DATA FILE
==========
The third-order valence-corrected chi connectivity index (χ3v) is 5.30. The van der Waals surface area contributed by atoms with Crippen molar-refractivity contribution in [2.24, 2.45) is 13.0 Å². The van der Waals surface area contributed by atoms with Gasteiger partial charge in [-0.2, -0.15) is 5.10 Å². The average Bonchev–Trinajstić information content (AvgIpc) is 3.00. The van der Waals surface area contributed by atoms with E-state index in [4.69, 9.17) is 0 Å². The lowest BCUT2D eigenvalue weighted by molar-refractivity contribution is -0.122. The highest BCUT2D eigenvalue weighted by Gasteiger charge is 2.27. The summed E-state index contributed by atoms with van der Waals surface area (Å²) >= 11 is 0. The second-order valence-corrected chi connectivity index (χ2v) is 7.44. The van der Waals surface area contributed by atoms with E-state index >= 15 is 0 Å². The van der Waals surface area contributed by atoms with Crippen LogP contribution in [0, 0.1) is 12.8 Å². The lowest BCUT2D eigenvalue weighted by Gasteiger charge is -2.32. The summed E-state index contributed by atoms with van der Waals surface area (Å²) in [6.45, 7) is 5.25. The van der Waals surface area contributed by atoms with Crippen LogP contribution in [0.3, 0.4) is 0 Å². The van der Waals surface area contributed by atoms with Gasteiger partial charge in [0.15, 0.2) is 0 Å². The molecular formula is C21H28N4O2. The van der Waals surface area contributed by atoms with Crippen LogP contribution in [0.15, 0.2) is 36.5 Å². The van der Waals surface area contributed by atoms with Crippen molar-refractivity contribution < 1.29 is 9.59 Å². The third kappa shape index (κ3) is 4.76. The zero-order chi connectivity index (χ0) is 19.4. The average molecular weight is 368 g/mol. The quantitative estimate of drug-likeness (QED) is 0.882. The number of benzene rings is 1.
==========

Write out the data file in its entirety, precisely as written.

The third-order valence-corrected chi connectivity index (χ3v) is 5.30. The van der Waals surface area contributed by atoms with Crippen molar-refractivity contribution in [2.24, 2.45) is 13.0 Å². The van der Waals surface area contributed by atoms with Gasteiger partial charge in [-0.2, -0.15) is 5.10 Å². The average Bonchev–Trinajstić information content (AvgIpc) is 3.00. The van der Waals surface area contributed by atoms with E-state index in [4.69, 9.17) is 0 Å². The lowest BCUT2D eigenvalue weighted by molar-refractivity contribution is -0.122. The highest BCUT2D eigenvalue weighted by Gasteiger charge is 2.27. The summed E-state index contributed by atoms with van der Waals surface area (Å²) >= 11 is 0. The second-order valence-corrected chi connectivity index (χ2v) is 7.44. The van der Waals surface area contributed by atoms with E-state index >= 15 is 0 Å². The van der Waals surface area contributed by atoms with Crippen LogP contribution in [0, 0.1) is 12.8 Å². The lowest BCUT2D eigenvalue weighted by Gasteiger charge is -2.32. The summed E-state index contributed by atoms with van der Waals surface area (Å²) in [6.45, 7) is 5.25. The van der Waals surface area contributed by atoms with Crippen LogP contribution in [0.3, 0.4) is 0 Å². The van der Waals surface area contributed by atoms with Gasteiger partial charge in [0.15, 0.2) is 0 Å². The molecular formula is C21H28N4O2. The van der Waals surface area contributed by atoms with Crippen LogP contribution in [0.15, 0.2) is 36.5 Å². The van der Waals surface area contributed by atoms with Crippen molar-refractivity contribution < 1.29 is 9.59 Å². The third kappa shape index (κ3) is 4.76. The zero-order chi connectivity index (χ0) is 19.4. The average molecular weight is 368 g/mol. The quantitative estimate of drug-likeness (QED) is 0.882. The number of benzene rings is 1.